National Grid Unveils Home Energy Savings Pilot
Top consumer smart energy news hand-selected and brought to you by the Smart Energy Consumer Collaborative.
National Grid has partnered with NYSERDA to implement an energy savings pilot project for residential customers in Central New York. The pay-for-performance residential energy savings pilot program will offer innovative energy solutions to customers in one- to four-family homes in Central New York. NYSERDA will award up to $6 million in funding that energy efficiency service providers will leverage to deliver energy savings to approximately 1,500 National Grid customers.
During the first three months of 2020, public electric vehicle supply equipment, an industry term for individual outlets at a charging station, grew 7.6 percent, according to a new report from the National Renewable Energy Laboratory (NREL). Of that, direct-current fast chargers made up the largest piece of the pie, expanding by 10.6 percent, NREL said in the report. The metrics build on a consistent upward trend across the country for charging stations.
Energy efficiency has delivered huge benefits over the last 40 years. However, the imperative to achieve deep carbon reductions, combined with a more distributed and dynamic energy grid, creates a need for even greater levels of efficiency targeted to where and when it is most required. Meeting the challenges associated with delivering more energy efficiency as a low-cost and flexible resource will require both policy and program design, delivery and evaluation changes.
The Tennessee Valley Authority announced this week that its new 100-megawatt solar facility in Obion County, Tennessee, will supply energy to Google’s data centers in Clarksville, Tennessee and Hollywood, Alabama. The initiative was made possible through the TVA’s Green Invest program, which helps customers like Google obtain new renewable energy projects. Green Invest has generated $1.4 billion in economic activity in TVA’s service area in the past two years.
The shutdowns and restrictions that governments have imposed to limit the spread of COVID-19 have made it hard for many households to afford basic needs. Thousands of Americans are struggling to pay monthly utility bills. Utilities and policymakers recognized that services such as water and electricity are essential to people’s health, safety and comfort. Since mid-March they have taken steps to keep those services coming.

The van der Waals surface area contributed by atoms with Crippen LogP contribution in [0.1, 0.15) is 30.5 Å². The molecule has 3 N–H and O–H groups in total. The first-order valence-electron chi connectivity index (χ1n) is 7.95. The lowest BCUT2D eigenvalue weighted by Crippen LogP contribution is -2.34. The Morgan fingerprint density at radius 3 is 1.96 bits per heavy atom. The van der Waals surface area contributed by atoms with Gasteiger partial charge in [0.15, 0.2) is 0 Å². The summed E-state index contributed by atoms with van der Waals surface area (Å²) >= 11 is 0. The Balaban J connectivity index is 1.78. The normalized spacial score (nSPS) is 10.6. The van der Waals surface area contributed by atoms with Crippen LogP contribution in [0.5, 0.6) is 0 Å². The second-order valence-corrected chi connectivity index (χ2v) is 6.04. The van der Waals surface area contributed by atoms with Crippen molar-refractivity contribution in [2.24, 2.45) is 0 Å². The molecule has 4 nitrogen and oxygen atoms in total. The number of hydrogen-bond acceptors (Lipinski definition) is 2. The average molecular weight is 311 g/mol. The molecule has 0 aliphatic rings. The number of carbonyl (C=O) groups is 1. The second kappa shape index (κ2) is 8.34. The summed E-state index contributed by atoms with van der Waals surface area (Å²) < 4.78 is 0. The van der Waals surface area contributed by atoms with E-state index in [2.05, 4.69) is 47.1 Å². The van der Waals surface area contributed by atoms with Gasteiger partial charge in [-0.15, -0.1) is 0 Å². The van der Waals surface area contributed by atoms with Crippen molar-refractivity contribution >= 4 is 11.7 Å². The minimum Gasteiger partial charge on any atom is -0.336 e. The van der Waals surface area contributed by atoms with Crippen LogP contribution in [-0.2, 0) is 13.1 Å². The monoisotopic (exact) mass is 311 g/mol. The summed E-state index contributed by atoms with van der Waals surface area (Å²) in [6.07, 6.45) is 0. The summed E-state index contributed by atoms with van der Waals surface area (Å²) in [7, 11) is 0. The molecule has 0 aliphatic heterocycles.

The last two years have brought a surge of plans for zero-carbon energy from some of the biggest power providers in the world. Dozens of U.S. utilities have committed to decarbonizing by 80 percent or more by 2050. “Two-thirds of U.S. consumers are now served by utilities with carbon or emissions reduction goals,” says Scott Neuman, Group Vice President of Opower, at Oracle Utilities. National Grid is the latest utility to up the ante. The electricity and gas supplier now wants to hit net-zero emissions by 2050.
Compared to the same period in 2019, the United States electric power sector consumed 184.8 million short tons (MMst) of coal – 30 percent less – in the first half of 2020, showcasing the declines in usage brought about by a changing environment, the Energy Information Administration (EIA) reports. Coal saw an annual record of 1,045 MMst in 2007 but has been declining since, according to EIA reports. This has been brought about by coal plant retirements, air standards, price drops and natural gas conversions.
In a significant turnaround from a spring forecast clouded by COVID-19 pandemic concerns, the International Energy Agency has revised its expectations for 2020 global renewables additions. The agency's latest report, released Tuesday, now expects capacity additions to grow 4 percent from 2019, hitting a record of nearly 200 GW this year and bumping up forecasts by 18 percent from the crunch the agency projected in May.